After the rush of growth in a mini heatwave at the beginning of April it feels like everything has gone into slow motion in the garden.I had to get the fleeces and covers out a week or so ago when a frost bit down on us and the cold winds and low daily temperatures combined with minimal rain has meant unseasonal watering. Yes , you read that right, it’s not been raining in this part of Scotland.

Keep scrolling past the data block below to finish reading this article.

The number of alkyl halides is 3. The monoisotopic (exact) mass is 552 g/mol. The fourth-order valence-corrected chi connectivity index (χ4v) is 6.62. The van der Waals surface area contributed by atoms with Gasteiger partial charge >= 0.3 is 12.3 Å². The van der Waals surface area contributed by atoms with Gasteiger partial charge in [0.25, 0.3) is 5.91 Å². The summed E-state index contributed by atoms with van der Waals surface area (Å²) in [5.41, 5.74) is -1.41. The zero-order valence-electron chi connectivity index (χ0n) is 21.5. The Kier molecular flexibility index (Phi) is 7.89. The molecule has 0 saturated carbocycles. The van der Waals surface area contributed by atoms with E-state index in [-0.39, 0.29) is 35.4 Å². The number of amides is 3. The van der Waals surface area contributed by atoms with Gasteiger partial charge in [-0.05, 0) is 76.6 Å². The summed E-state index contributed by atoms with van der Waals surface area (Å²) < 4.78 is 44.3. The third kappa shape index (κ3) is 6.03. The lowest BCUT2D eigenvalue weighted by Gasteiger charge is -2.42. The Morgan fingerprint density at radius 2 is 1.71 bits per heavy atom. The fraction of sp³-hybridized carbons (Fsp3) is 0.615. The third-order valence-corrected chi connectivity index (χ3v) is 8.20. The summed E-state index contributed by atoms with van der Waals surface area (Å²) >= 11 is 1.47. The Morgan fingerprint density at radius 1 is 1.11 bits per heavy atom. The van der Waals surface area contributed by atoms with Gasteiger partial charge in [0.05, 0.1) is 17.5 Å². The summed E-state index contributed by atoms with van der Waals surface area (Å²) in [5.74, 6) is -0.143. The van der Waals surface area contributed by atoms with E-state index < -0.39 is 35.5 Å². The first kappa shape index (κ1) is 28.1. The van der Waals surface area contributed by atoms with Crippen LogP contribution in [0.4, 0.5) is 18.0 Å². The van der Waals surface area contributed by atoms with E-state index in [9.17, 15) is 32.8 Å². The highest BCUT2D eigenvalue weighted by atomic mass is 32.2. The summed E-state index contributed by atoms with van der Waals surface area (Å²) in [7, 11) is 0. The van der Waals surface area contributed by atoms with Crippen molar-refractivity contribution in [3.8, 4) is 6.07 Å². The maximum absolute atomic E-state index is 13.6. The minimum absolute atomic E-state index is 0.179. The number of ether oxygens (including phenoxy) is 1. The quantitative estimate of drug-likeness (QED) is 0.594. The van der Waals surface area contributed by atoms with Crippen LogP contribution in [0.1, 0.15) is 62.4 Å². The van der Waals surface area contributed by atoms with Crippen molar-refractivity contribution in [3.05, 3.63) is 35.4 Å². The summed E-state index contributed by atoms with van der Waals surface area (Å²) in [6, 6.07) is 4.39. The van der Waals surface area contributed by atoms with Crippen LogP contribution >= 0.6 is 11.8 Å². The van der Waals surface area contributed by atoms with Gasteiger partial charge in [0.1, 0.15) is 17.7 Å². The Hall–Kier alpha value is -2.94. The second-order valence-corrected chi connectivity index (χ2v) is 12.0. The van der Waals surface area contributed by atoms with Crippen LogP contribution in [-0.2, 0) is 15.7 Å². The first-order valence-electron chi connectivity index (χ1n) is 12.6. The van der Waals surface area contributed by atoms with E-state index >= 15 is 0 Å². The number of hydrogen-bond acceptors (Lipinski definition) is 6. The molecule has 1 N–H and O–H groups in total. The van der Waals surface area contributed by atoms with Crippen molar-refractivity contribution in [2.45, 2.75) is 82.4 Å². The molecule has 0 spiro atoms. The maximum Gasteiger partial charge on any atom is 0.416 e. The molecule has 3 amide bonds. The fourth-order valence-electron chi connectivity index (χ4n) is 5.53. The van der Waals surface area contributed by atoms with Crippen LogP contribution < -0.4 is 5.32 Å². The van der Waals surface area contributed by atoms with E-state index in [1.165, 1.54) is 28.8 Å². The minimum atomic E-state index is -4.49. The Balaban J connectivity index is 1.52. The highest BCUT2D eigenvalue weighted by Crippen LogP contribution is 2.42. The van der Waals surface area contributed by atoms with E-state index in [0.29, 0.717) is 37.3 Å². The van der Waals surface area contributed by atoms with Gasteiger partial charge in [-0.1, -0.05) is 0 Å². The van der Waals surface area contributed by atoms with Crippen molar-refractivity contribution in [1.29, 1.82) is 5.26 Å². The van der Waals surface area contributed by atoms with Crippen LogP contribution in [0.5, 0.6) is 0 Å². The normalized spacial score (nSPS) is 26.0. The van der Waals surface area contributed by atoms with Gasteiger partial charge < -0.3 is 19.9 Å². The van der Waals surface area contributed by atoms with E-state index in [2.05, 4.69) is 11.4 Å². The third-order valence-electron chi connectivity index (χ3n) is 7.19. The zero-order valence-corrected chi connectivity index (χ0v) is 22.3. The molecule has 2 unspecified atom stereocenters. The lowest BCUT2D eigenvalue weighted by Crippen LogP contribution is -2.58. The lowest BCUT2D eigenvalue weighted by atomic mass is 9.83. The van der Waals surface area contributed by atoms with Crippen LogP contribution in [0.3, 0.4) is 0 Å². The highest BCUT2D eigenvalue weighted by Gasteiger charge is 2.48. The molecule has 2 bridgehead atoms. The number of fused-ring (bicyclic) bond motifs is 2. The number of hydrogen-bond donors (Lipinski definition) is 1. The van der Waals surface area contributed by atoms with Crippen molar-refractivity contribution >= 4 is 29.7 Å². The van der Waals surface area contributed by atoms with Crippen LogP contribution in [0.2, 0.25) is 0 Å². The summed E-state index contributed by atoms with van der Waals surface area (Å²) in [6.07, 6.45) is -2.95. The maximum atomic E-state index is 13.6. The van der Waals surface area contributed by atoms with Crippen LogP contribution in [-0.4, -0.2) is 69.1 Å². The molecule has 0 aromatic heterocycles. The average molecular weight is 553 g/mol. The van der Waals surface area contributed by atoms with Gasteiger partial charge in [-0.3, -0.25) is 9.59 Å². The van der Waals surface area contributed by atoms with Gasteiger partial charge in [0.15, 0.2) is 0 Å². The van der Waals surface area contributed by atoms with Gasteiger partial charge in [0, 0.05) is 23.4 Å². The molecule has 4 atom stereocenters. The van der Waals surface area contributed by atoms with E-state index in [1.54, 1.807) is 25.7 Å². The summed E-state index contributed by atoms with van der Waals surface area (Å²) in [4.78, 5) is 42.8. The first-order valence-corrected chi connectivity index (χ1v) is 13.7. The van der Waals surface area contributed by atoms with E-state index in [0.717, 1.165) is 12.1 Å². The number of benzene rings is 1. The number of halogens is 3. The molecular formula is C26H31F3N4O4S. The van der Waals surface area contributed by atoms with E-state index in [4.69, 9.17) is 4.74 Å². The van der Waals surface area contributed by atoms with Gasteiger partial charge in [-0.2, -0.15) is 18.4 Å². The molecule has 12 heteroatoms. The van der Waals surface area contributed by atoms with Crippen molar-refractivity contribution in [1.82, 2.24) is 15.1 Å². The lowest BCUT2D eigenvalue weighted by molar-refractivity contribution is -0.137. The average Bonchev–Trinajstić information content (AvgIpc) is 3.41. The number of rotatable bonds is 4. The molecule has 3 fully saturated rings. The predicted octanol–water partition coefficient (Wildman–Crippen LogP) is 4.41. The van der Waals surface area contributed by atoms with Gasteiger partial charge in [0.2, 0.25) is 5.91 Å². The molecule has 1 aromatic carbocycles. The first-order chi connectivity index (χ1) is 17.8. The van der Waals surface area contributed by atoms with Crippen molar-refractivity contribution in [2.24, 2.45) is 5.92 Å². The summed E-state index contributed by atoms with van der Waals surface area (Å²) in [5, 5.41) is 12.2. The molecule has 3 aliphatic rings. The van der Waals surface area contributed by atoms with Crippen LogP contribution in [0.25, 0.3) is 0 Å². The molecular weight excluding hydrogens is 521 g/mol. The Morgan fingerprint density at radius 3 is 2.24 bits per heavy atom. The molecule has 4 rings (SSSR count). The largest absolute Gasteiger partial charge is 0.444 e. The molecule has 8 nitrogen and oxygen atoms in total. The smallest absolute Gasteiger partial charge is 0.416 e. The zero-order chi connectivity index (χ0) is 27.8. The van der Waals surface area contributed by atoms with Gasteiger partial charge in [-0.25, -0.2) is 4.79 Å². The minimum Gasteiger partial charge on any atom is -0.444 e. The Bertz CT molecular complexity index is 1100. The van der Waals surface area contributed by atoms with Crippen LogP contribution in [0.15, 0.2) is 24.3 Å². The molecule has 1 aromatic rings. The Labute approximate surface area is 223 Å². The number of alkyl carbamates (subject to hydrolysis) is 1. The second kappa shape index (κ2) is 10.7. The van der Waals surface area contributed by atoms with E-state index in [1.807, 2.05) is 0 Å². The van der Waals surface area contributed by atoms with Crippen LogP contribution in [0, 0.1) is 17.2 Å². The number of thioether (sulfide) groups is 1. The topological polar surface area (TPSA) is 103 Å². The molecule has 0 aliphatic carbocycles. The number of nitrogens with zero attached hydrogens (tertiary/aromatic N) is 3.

When I had the extension built a couple of years ago I installed a rainwater harvester which meant I could collect water from the studio gutters and store it in a 3000 litre underground tank to use in the garden. I got a Hydroforce pressure sensitive pump with the system which meant that when I turned on the tap outside the pump kicked in and I got a decent PSI on the hose and more than adequate to water the raised beds.Being in Scotland and with accommodating heavens the pump didn’t undergo particularly heavy usage. All was well until last Autumn when everything stopped working.I checked everything and ended up sending the pump unit back to the suppliers.Within days I was told the pump was irreparable as it was an internal electrical fault, that the guarantee had expired 2 months before and that I would have to lash out £356 for a new one. Needless to say I wasn’t impressed and with few options open had to bite the bullet and get a new unit. I hung off until last week as I obviously didn’t need it during the winter and if it has a working life like the last one I wanted my money’s worth.As with all things electrical and “complicated” these days it seems the stories of “planned obsolescence” have a ring of truth. I expected more for the big bang in this particular buck and as a unit advertised as being so sturdy and dependable with rigorous factory checks before delivery at least something that could be repaired rather than written off for an electrical fault.Rab , my trusty gardening accomplice was even less impressed as he had to descend head first into the tank to retrieve it and today had to re install the unit and deal with foul smelling water that had been lying in the tank for the last 8 months.I had to hold his legs while he went into the murky depths and thankfully he managed to link it up without throwing up. We now have a working system and I just hope it lasts longer than the last one or there will be two distinctly unhappy gardeners up here.